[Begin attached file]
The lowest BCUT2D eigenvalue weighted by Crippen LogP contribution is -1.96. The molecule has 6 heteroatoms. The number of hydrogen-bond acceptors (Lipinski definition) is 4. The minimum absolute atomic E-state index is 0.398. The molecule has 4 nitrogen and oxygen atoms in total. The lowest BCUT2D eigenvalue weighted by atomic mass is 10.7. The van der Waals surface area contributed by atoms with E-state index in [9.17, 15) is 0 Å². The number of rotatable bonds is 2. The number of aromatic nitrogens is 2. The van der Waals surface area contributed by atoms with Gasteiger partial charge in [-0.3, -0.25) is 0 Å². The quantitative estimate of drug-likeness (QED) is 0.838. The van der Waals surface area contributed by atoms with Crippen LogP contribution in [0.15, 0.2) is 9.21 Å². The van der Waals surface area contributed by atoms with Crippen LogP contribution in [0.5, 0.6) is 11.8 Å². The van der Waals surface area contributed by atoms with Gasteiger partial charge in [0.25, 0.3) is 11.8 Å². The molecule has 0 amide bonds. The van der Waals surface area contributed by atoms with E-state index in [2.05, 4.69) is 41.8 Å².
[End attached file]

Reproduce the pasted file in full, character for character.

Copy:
The lowest BCUT2D eigenvalue weighted by Crippen LogP contribution is -1.96. The molecule has 6 heteroatoms. The number of hydrogen-bond acceptors (Lipinski definition) is 4. The minimum absolute atomic E-state index is 0.398. The molecule has 4 nitrogen and oxygen atoms in total. The lowest BCUT2D eigenvalue weighted by atomic mass is 10.7. The van der Waals surface area contributed by atoms with E-state index in [9.17, 15) is 0 Å². The number of rotatable bonds is 2. The number of aromatic nitrogens is 2. The van der Waals surface area contributed by atoms with Gasteiger partial charge in [-0.3, -0.25) is 0 Å². The quantitative estimate of drug-likeness (QED) is 0.838. The van der Waals surface area contributed by atoms with Crippen LogP contribution in [0.15, 0.2) is 9.21 Å². The van der Waals surface area contributed by atoms with Crippen LogP contribution in [0.5, 0.6) is 11.8 Å². The van der Waals surface area contributed by atoms with Gasteiger partial charge in [0.25, 0.3) is 11.8 Å². The molecule has 0 amide bonds. The van der Waals surface area contributed by atoms with E-state index in [2.05, 4.69) is 41.8 Å².